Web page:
Tale of Tales' Michael Samyn (The Path
) describes how narrative linearity got tangled up in the game medium
, and suggests how leaving it behind will allow a true art form to emerge.
Calling "the joys of linearity... beyond dispute", Samyn says that it's no surprise linear storytelling became a function of games early in the medium.
"We love the tension that comes with a carefully constructed story arc. From Greek theater through medieval fairy tales and printed novels to stereoscopic high definition cinema, humankind has enjoyed storytelling for thousands of years," he observes.
"As we perfected the presentation of our creations, the backbone of our designs shifted from the linearity of competitive gameplay to the linearity of the narrative arc. Our characters and worlds simply demanded this," writes Samyn.
This has lead games to paint themselves into a corner, he warns. "On the one hand, we are stuck with stories about conflict and heroism that grew out of our juvenile gaming fantasies. And on the other, we are stuck with interactive designs that require victory, which actively prevent our audience from experiencing the immense virtual worlds and sophisticated characters we build -- the production of which becomes ever more demanding in terms of effort, skill and money."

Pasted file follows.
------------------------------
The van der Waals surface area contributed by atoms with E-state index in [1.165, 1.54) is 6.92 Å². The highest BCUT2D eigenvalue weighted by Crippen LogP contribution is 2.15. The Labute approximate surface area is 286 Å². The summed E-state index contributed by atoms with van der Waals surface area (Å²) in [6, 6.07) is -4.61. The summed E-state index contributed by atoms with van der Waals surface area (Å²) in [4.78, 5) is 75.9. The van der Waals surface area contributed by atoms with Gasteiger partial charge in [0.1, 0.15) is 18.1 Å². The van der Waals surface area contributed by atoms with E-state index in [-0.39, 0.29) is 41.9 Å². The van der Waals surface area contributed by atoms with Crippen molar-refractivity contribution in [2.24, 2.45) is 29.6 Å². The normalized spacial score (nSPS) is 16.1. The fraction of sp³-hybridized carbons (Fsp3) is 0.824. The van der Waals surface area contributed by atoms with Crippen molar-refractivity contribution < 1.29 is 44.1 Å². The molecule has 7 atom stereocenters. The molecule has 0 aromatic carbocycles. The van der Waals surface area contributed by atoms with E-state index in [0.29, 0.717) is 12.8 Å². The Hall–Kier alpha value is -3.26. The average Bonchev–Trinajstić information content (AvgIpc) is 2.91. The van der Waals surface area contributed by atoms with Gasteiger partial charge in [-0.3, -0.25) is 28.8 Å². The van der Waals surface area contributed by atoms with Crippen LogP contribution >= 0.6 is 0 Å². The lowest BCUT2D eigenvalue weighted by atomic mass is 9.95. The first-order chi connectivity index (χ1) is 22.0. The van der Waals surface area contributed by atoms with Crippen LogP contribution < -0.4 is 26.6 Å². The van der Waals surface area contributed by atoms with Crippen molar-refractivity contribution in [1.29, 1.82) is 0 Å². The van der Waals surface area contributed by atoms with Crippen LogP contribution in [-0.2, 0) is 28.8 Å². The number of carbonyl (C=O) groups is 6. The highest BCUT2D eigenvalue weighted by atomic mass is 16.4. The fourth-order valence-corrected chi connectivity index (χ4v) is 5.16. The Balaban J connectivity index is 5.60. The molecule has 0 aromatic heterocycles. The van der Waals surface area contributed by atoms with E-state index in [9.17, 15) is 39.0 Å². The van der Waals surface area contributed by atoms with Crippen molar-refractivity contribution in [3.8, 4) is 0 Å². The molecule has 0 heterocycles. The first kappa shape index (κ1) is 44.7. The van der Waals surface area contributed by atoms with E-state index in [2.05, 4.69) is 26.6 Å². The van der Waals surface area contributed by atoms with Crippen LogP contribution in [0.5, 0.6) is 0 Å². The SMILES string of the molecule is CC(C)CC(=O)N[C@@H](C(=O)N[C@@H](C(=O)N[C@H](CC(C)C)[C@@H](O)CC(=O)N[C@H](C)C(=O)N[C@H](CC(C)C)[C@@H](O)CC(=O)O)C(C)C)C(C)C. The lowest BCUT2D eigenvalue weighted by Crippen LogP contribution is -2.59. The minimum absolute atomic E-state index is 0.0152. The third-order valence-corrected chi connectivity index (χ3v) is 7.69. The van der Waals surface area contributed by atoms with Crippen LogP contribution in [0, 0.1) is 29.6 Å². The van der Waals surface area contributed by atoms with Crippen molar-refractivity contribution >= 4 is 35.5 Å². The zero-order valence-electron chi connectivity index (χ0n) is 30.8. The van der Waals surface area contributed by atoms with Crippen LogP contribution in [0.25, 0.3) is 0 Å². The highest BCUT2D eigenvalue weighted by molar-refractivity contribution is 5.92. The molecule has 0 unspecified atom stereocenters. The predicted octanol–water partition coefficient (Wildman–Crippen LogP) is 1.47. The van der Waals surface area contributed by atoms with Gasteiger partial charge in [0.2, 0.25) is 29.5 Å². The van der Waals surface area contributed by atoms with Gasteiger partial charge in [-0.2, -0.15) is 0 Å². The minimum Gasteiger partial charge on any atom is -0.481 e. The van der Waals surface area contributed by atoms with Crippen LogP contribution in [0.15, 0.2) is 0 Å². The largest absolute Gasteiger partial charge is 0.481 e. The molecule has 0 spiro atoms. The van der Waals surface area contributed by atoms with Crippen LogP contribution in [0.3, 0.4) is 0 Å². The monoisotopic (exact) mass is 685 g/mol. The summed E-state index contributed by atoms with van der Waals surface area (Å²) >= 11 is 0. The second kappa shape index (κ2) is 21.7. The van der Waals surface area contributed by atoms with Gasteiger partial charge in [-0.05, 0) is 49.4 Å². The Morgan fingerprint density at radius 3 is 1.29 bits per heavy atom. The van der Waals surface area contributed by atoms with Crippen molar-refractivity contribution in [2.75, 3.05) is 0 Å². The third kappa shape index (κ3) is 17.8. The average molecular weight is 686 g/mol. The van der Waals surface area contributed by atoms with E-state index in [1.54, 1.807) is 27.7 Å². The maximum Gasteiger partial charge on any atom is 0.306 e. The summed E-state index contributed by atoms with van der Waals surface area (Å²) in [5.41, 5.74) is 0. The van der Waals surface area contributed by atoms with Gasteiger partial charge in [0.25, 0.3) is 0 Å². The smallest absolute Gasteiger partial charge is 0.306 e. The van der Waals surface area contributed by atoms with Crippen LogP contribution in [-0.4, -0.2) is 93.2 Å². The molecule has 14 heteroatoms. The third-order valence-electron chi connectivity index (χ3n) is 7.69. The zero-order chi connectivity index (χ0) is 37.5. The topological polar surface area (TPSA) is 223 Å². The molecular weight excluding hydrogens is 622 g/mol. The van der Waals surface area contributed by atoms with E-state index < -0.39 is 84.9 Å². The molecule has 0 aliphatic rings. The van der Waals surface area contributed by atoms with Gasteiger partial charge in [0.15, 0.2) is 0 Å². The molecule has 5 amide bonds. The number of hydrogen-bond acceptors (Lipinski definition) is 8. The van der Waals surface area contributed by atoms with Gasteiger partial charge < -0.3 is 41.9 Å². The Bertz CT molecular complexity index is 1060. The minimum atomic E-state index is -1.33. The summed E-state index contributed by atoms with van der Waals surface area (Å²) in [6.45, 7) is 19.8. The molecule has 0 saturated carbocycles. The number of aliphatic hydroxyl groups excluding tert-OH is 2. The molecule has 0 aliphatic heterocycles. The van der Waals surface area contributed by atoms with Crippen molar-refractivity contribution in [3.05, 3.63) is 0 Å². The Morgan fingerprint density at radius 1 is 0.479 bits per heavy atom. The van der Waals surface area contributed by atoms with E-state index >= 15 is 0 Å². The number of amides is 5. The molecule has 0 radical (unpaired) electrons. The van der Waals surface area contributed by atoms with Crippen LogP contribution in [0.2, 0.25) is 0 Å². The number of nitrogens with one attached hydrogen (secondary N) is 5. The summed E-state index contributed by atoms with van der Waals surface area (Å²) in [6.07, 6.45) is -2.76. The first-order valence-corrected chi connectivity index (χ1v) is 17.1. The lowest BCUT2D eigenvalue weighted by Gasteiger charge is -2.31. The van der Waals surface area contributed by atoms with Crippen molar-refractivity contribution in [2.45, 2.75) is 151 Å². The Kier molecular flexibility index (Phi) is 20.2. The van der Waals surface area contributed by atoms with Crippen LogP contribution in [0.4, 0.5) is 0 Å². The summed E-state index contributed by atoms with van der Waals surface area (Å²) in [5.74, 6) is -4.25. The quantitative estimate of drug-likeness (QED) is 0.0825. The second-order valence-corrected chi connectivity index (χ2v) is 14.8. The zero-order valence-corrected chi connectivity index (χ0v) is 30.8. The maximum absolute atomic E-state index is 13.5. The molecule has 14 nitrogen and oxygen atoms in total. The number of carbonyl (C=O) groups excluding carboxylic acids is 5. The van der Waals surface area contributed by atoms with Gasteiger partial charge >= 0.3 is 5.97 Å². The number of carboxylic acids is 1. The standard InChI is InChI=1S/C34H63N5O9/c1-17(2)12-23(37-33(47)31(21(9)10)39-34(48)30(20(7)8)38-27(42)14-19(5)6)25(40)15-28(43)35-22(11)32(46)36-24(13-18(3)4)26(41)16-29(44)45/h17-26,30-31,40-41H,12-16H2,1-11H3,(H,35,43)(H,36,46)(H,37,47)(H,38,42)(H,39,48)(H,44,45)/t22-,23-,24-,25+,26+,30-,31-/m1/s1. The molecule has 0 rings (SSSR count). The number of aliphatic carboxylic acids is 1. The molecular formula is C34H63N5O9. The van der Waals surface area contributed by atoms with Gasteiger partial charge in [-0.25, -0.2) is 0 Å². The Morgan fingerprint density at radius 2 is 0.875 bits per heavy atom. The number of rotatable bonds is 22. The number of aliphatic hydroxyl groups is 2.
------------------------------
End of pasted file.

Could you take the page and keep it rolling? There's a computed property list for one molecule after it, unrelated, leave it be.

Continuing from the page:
However, games are a real-time medium, one in which players can explore and interact, he argues, and in which these constraints chafe. "We are designing for interactivity; we are not purely designing rule sets anymore. We are creating situations in which people can have experiences," he writes.
"Some people don't like the cutscenes. We allow them to be skipped. Other people don't like the gameplay bits. It's only fair that we allow those to be skipped as well," he playfully suggests, pointing to how the linear nature of contemporary games restricts play.
To learn more of Samyn's observations about the nature of interactivity, linearity, and game design, be sure to read the entire feature, The Contradiction Of Linearity